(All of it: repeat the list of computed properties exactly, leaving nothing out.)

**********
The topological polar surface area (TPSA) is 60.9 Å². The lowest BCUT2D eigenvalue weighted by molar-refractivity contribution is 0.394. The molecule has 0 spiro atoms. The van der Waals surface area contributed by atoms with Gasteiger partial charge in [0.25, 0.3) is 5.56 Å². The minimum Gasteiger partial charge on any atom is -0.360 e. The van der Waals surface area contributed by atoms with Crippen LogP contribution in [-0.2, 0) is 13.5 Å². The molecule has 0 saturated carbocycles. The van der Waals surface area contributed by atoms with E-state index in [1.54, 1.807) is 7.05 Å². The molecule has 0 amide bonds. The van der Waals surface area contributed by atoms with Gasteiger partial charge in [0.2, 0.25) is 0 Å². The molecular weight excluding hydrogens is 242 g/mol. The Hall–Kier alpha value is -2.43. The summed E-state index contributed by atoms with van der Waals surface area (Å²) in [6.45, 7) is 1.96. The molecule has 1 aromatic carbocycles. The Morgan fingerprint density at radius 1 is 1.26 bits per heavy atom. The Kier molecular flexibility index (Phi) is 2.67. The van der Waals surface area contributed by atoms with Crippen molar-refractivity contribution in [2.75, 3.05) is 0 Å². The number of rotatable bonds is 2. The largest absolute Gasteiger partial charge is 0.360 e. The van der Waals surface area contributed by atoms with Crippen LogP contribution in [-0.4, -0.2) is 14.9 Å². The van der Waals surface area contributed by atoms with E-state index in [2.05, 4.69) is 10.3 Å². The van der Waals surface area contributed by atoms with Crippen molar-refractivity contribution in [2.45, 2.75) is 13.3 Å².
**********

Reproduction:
The topological polar surface area (TPSA) is 60.9 Å². The lowest BCUT2D eigenvalue weighted by molar-refractivity contribution is 0.394. The molecule has 0 spiro atoms. The van der Waals surface area contributed by atoms with Gasteiger partial charge in [0.25, 0.3) is 5.56 Å². The minimum Gasteiger partial charge on any atom is -0.360 e. The van der Waals surface area contributed by atoms with Crippen LogP contribution in [-0.2, 0) is 13.5 Å². The molecule has 0 saturated carbocycles. The van der Waals surface area contributed by atoms with E-state index in [1.54, 1.807) is 7.05 Å². The molecule has 0 amide bonds. The van der Waals surface area contributed by atoms with Gasteiger partial charge in [0.2, 0.25) is 0 Å². The molecular weight excluding hydrogens is 242 g/mol. The Hall–Kier alpha value is -2.43. The summed E-state index contributed by atoms with van der Waals surface area (Å²) in [6.45, 7) is 1.96. The molecule has 1 aromatic carbocycles. The Morgan fingerprint density at radius 1 is 1.26 bits per heavy atom. The Kier molecular flexibility index (Phi) is 2.67. The van der Waals surface area contributed by atoms with Crippen molar-refractivity contribution in [2.75, 3.05) is 0 Å². The number of rotatable bonds is 2. The largest absolute Gasteiger partial charge is 0.360 e. The van der Waals surface area contributed by atoms with Crippen LogP contribution in [-0.4, -0.2) is 14.9 Å². The van der Waals surface area contributed by atoms with E-state index in [2.05, 4.69) is 10.3 Å². The van der Waals surface area contributed by atoms with Crippen molar-refractivity contribution in [2.45, 2.75) is 13.3 Å².